One does not simply put black people in Middle Earth


Unfortunately, the problem is bigger than just the small inclusion of ethnic characters in speculative fiction. The problem extends to the small number of speculative fiction authors of color and the lack of proper representation of minorities in speculative fiction’s readership. The question begs to be asked, do people of color even read science fiction and fantasy?

Well, the answer is obvious—yes, but the numbers aren’t as big as our white counterparts. The sad reality is white men are over-represented in speculative fiction, as authors, characters, and readers. Since one of the privileges of being white is NEVER having to think about race, unless one chooses to, people of color and issues concerning race rarely make an appearance in speculative fiction unless the author is a person of color. One theory concerning why people of color may not read a lot of speculative fiction is because they are under-represented and therefore feel left out.

Another obstacle is having one’s work labeled as Black Science Fiction or Afrofuturism (or Latino science fiction, Asian science fiction, etc.). These labels in and of themselves aren’t necessarily bad per se, but they make a distinction wide enough to turn most science fiction readers off. Again, most science fiction readers are white males and as already mentioned, the privilege of being white is being inconsiderate of race. So, if I pen a science fiction or fantasy novel in which the culture, characters, and situations reflect real world race issues that are pertinent to people of color, I run the very real risk of alienating my white audience, who may feel the work does not resonate with them. The double-edged sword is that a lot of current fantasy and science fiction does not resonate with many readers of color. It’s a sort of catch 22 situation. Another problem is that science fiction written by people of color isn’t even labeled as science fiction. It is usually labeled as black fiction or Latino fiction etc. Such labeling completely removes authors of color from the genre altogether.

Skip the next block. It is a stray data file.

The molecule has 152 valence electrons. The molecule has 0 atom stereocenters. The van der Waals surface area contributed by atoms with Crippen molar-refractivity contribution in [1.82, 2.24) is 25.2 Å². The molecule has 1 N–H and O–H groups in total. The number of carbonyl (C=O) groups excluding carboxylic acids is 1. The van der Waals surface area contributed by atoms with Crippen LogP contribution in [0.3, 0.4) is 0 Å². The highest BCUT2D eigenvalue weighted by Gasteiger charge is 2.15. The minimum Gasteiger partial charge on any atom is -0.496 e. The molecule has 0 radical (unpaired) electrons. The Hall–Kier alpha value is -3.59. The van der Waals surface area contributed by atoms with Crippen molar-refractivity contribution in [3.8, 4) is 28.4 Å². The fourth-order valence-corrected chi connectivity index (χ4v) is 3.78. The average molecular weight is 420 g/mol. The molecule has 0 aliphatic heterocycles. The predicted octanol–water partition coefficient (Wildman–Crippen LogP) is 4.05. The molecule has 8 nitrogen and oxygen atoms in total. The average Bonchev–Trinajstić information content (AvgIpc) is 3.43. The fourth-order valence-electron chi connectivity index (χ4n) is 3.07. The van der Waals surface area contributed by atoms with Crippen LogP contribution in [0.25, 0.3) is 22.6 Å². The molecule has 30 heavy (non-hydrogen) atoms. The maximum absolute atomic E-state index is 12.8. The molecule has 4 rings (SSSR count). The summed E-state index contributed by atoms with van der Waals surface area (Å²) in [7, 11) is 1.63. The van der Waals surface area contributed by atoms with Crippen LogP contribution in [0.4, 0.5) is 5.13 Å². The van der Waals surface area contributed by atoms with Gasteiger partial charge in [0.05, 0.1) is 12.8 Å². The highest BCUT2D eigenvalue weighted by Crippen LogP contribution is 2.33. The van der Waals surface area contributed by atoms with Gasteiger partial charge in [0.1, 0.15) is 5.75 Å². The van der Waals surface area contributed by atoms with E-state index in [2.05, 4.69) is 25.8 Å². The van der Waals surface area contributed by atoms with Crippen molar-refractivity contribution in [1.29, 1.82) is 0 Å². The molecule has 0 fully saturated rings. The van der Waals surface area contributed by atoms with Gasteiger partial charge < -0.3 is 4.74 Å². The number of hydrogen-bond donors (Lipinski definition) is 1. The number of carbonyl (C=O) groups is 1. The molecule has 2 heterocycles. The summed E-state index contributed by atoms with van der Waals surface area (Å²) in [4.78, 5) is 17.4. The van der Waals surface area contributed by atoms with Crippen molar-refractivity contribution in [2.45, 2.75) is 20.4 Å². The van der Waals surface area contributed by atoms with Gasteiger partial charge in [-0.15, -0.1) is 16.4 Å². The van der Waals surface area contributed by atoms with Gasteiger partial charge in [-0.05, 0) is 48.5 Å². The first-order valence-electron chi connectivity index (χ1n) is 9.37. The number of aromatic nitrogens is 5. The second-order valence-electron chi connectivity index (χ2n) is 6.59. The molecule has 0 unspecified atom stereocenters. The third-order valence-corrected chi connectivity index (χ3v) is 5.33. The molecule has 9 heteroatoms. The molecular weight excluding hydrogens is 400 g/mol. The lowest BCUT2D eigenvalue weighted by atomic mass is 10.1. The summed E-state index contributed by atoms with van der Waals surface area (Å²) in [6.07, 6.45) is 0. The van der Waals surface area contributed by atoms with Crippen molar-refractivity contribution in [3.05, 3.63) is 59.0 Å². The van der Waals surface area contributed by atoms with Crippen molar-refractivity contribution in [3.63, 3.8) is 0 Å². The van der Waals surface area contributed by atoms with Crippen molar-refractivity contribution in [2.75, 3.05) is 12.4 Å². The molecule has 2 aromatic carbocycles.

I gotta tell you, as a kid, I went ape shit crazy when I saw a black captain in a Star Trek show. For me, it was the first time I’d seen someone of color in a commanding role and what’s more, he WASN’T a stereotype. Far too often, when a minority character is included in a science fiction narrative (or any narrative for that matter) he or she is a stereotype of some kind. Benjamin Sisko was a breath of fresh air for me. This is doubly so since Avery Brooks, the actor who played Sisko played a Shaft-like stereotype in Spenser for Hire.

Really George Lucas? Really?

Let’s keep it real here. Jar Jar Binks is a stereotype of West Indians. There, I said it.